In the late s and early s, the tendency for a POZ to create an obstacle by alternating minefield with other antitank obstacles along a 6- to 7-kilometer front is now considered ineffective, as is the practice of laying long strip minefield without covering them by antitank fire. Current threat teaching stresses the need for anititank guns to engage tanks as soon as they encounter the minefield. Thus, a short, deep mine and gun obstacle belt is preferred to a long, thin one, making choice of position critical.

Because of the possible need to recover minefield as the advance progresses, antipersonnel mines are rarely included in an antitank minefield laid in support of offensive operations. Minefields left behind are clearly marked and recorded, and their locations are reported to the Chief of Engineer Services. In the offense, the commander employs mines in areas evaluated as offering the enemy a significant advantage to interfere with the tactical plan.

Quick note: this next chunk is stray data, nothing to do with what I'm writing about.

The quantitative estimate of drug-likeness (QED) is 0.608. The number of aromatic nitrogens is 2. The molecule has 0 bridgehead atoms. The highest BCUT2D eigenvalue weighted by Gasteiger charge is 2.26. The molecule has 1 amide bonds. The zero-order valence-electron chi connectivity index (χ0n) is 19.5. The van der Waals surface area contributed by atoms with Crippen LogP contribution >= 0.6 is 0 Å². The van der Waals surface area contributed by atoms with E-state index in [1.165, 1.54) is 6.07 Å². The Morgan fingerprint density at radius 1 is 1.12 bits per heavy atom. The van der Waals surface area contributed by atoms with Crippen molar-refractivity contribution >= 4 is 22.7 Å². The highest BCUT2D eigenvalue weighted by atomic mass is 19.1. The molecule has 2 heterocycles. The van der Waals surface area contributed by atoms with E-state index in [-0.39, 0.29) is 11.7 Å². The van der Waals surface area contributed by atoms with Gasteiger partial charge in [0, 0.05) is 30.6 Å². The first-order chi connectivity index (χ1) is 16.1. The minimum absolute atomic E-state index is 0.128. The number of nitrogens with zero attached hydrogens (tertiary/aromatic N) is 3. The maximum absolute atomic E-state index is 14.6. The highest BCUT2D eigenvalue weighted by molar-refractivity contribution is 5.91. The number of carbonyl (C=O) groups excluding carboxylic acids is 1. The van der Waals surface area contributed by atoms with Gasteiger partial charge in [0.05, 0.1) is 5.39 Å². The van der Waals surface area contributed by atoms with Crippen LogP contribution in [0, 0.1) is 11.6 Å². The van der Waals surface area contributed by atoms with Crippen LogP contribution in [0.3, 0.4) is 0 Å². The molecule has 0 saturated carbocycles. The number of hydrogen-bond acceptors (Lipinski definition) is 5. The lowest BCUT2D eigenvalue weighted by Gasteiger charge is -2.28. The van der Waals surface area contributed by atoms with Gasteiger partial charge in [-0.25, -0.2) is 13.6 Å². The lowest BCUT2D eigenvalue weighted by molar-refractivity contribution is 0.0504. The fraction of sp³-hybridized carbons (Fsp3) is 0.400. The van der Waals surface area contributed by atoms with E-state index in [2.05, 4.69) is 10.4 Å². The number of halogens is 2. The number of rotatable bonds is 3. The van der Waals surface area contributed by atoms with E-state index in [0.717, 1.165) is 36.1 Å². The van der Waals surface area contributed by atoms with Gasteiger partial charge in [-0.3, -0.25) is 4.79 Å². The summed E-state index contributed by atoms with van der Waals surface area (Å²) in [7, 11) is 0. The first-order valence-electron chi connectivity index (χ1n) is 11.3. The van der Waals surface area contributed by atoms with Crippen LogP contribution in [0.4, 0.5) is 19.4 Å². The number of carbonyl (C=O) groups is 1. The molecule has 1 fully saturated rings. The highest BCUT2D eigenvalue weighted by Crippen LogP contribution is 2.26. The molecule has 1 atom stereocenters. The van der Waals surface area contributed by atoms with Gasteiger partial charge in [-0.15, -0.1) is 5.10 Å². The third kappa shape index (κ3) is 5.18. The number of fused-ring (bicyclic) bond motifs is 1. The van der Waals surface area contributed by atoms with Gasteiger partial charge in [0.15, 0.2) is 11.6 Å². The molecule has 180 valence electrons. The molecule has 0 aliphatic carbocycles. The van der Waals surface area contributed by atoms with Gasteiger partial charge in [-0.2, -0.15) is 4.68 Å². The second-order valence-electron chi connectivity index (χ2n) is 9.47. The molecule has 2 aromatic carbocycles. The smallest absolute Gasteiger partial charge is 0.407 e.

Thus, the detection of minelaying activity offers the friendly force an indication of the manner in which the threat command will be employed, and highlights those areas deemed critical to success. The threat, in planning for the widespread employment of mines, fully expects any enemy to engage in extensive mine warfare. Consequently, countermine warfare is an extremely important task entrusted to combat engineers.

Breaching lanes through enemy minefield is critical to the goal of keeping the attack moving. Equally important is the desirability of conducting mine breaching operations covertly, whenever possible, to preserve surprise.

When attacking from the march, the location of enemy minefield is the responsibility of engineer reconnaissance patrols IRDs. In breaching the required number of lanes through the minefield, the OOD will employ several types of mine breaching equipment.